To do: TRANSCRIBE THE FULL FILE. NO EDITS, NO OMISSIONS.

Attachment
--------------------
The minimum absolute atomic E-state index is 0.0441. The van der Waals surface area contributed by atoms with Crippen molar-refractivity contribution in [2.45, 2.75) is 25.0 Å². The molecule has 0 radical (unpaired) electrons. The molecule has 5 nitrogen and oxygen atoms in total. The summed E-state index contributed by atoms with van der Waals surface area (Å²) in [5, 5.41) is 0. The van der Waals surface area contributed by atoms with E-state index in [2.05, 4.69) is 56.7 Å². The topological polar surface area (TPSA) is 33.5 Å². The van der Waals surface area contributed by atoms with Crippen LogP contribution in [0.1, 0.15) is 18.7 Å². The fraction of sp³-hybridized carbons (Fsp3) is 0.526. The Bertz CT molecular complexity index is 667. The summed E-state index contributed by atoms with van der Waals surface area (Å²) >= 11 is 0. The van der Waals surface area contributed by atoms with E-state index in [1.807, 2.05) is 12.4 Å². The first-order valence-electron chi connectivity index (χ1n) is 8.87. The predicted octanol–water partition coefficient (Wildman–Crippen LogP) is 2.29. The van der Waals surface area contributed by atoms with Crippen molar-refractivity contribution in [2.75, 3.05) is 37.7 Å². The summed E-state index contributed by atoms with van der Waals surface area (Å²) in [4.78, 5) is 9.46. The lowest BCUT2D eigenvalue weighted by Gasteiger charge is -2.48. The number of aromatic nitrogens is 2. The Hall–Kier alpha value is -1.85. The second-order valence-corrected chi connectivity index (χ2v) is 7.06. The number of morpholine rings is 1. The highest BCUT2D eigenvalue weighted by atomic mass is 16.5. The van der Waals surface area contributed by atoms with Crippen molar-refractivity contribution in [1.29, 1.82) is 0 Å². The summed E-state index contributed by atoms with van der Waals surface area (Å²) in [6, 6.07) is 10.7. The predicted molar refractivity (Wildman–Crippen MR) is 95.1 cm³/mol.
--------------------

The minimum absolute atomic E-state index is 0.0441. The van der Waals surface area contributed by atoms with Crippen molar-refractivity contribution in [2.45, 2.75) is 25.0 Å². The molecule has 0 radical (unpaired) electrons. The molecule has 5 nitrogen and oxygen atoms in total. The summed E-state index contributed by atoms with van der Waals surface area (Å²) in [5, 5.41) is 0. The van der Waals surface area contributed by atoms with E-state index in [2.05, 4.69) is 56.7 Å². The topological polar surface area (TPSA) is 33.5 Å². The van der Waals surface area contributed by atoms with Crippen LogP contribution in [0.1, 0.15) is 18.7 Å². The fraction of sp³-hybridized carbons (Fsp3) is 0.526. The Bertz CT molecular complexity index is 667. The summed E-state index contributed by atoms with van der Waals surface area (Å²) >= 11 is 0. The van der Waals surface area contributed by atoms with E-state index in [1.807, 2.05) is 12.4 Å². The first-order valence-electron chi connectivity index (χ1n) is 8.87. The predicted octanol–water partition coefficient (Wildman–Crippen LogP) is 2.29. The van der Waals surface area contributed by atoms with Crippen molar-refractivity contribution in [2.75, 3.05) is 37.7 Å². The summed E-state index contributed by atoms with van der Waals surface area (Å²) in [4.78, 5) is 9.46. The lowest BCUT2D eigenvalue weighted by Gasteiger charge is -2.48. The number of aromatic nitrogens is 2. The Hall–Kier alpha value is -1.85. The second-order valence-corrected chi connectivity index (χ2v) is 7.06. The number of morpholine rings is 1. The highest BCUT2D eigenvalue weighted by atomic mass is 16.5. The van der Waals surface area contributed by atoms with Crippen molar-refractivity contribution in [1.29, 1.82) is 0 Å². The summed E-state index contributed by atoms with van der Waals surface area (Å²) in [6, 6.07) is 10.7. The predicted molar refractivity (Wildman–Crippen MR) is 95.1 cm³/mol.